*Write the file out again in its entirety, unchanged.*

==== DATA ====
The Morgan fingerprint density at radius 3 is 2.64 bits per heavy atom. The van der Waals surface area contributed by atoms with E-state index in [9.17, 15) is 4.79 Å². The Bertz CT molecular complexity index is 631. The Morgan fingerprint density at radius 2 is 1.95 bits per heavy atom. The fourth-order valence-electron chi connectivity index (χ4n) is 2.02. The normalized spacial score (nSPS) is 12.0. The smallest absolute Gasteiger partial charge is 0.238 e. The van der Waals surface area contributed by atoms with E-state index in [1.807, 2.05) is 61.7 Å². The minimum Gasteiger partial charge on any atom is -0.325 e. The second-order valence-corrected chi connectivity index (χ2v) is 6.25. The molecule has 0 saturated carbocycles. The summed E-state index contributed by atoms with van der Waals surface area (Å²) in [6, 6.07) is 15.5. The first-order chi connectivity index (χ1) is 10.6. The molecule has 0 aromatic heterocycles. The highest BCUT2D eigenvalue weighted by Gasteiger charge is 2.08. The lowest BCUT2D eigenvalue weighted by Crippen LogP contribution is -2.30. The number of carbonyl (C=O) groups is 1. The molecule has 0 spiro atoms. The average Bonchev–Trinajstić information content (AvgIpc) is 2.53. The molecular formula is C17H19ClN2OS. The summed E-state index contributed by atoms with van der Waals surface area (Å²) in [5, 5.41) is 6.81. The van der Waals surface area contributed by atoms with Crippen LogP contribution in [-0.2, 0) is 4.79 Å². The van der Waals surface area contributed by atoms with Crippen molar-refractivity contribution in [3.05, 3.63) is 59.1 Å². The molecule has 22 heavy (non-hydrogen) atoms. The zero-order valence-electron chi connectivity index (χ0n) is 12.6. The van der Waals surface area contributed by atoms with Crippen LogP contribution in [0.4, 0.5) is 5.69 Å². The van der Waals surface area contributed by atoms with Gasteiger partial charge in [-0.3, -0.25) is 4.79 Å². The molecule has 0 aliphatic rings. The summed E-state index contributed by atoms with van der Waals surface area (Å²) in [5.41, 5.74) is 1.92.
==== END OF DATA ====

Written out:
The Morgan fingerprint density at radius 3 is 2.64 bits per heavy atom. The van der Waals surface area contributed by atoms with E-state index in [9.17, 15) is 4.79 Å². The Bertz CT molecular complexity index is 631. The Morgan fingerprint density at radius 2 is 1.95 bits per heavy atom. The fourth-order valence-electron chi connectivity index (χ4n) is 2.02. The normalized spacial score (nSPS) is 12.0. The smallest absolute Gasteiger partial charge is 0.238 e. The van der Waals surface area contributed by atoms with E-state index in [1.807, 2.05) is 61.7 Å². The minimum Gasteiger partial charge on any atom is -0.325 e. The second-order valence-corrected chi connectivity index (χ2v) is 6.25. The molecule has 0 saturated carbocycles. The summed E-state index contributed by atoms with van der Waals surface area (Å²) in [6, 6.07) is 15.5. The first-order chi connectivity index (χ1) is 10.6. The molecule has 0 aromatic heterocycles. The highest BCUT2D eigenvalue weighted by Gasteiger charge is 2.08. The lowest BCUT2D eigenvalue weighted by Crippen LogP contribution is -2.30. The number of carbonyl (C=O) groups is 1. The molecule has 0 spiro atoms. The average Bonchev–Trinajstić information content (AvgIpc) is 2.53. The molecular formula is C17H19ClN2OS. The summed E-state index contributed by atoms with van der Waals surface area (Å²) in [5, 5.41) is 6.81. The van der Waals surface area contributed by atoms with Crippen LogP contribution in [-0.2, 0) is 4.79 Å². The van der Waals surface area contributed by atoms with Crippen molar-refractivity contribution in [3.05, 3.63) is 59.1 Å². The molecule has 22 heavy (non-hydrogen) atoms. The zero-order valence-electron chi connectivity index (χ0n) is 12.6. The van der Waals surface area contributed by atoms with Crippen LogP contribution in [0.4, 0.5) is 5.69 Å². The van der Waals surface area contributed by atoms with Gasteiger partial charge in [-0.3, -0.25) is 4.79 Å². The molecule has 0 aliphatic rings. The summed E-state index contributed by atoms with van der Waals surface area (Å²) in [5.41, 5.74) is 1.92.